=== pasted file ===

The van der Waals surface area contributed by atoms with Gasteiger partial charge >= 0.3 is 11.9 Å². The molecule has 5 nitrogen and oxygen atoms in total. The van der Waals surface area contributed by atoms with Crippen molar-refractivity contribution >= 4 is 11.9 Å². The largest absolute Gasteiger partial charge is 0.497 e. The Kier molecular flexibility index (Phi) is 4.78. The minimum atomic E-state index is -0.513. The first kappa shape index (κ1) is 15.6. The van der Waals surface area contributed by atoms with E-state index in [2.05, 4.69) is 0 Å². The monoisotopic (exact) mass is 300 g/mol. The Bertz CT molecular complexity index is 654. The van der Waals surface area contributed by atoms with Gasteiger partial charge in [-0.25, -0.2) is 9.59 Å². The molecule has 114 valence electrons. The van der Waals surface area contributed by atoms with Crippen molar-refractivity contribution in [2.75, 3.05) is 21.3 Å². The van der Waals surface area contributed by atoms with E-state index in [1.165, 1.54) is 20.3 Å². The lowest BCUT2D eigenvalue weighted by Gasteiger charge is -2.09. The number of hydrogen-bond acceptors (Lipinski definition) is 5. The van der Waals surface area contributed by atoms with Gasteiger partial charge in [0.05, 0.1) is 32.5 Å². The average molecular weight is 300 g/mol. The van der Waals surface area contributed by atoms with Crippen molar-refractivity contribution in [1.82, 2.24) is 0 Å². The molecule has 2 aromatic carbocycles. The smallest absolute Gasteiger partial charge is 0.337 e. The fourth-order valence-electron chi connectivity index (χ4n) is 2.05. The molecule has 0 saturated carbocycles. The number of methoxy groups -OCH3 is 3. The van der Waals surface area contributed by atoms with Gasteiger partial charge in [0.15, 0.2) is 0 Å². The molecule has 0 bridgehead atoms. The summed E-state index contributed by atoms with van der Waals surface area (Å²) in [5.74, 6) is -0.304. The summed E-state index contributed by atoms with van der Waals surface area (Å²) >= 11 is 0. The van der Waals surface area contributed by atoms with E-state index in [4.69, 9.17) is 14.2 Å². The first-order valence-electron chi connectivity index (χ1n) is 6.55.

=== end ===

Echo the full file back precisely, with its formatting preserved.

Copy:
The van der Waals surface area contributed by atoms with Gasteiger partial charge >= 0.3 is 11.9 Å². The molecule has 5 nitrogen and oxygen atoms in total. The van der Waals surface area contributed by atoms with Crippen molar-refractivity contribution >= 4 is 11.9 Å². The largest absolute Gasteiger partial charge is 0.497 e. The Kier molecular flexibility index (Phi) is 4.78. The minimum atomic E-state index is -0.513. The first kappa shape index (κ1) is 15.6. The van der Waals surface area contributed by atoms with E-state index in [2.05, 4.69) is 0 Å². The monoisotopic (exact) mass is 300 g/mol. The Bertz CT molecular complexity index is 654. The van der Waals surface area contributed by atoms with Gasteiger partial charge in [-0.25, -0.2) is 9.59 Å². The molecule has 114 valence electrons. The van der Waals surface area contributed by atoms with Crippen molar-refractivity contribution in [2.75, 3.05) is 21.3 Å². The van der Waals surface area contributed by atoms with E-state index in [1.165, 1.54) is 20.3 Å². The lowest BCUT2D eigenvalue weighted by Gasteiger charge is -2.09. The number of hydrogen-bond acceptors (Lipinski definition) is 5. The van der Waals surface area contributed by atoms with Gasteiger partial charge in [0.05, 0.1) is 32.5 Å². The average molecular weight is 300 g/mol. The van der Waals surface area contributed by atoms with Crippen molar-refractivity contribution in [1.82, 2.24) is 0 Å². The molecule has 2 aromatic carbocycles. The smallest absolute Gasteiger partial charge is 0.337 e. The fourth-order valence-electron chi connectivity index (χ4n) is 2.05. The molecule has 0 saturated carbocycles. The number of methoxy groups -OCH3 is 3. The van der Waals surface area contributed by atoms with Gasteiger partial charge in [0.15, 0.2) is 0 Å². The molecule has 0 bridgehead atoms. The summed E-state index contributed by atoms with van der Waals surface area (Å²) in [5.74, 6) is -0.304. The summed E-state index contributed by atoms with van der Waals surface area (Å²) >= 11 is 0. The van der Waals surface area contributed by atoms with E-state index in [4.69, 9.17) is 14.2 Å². The first-order valence-electron chi connectivity index (χ1n) is 6.55.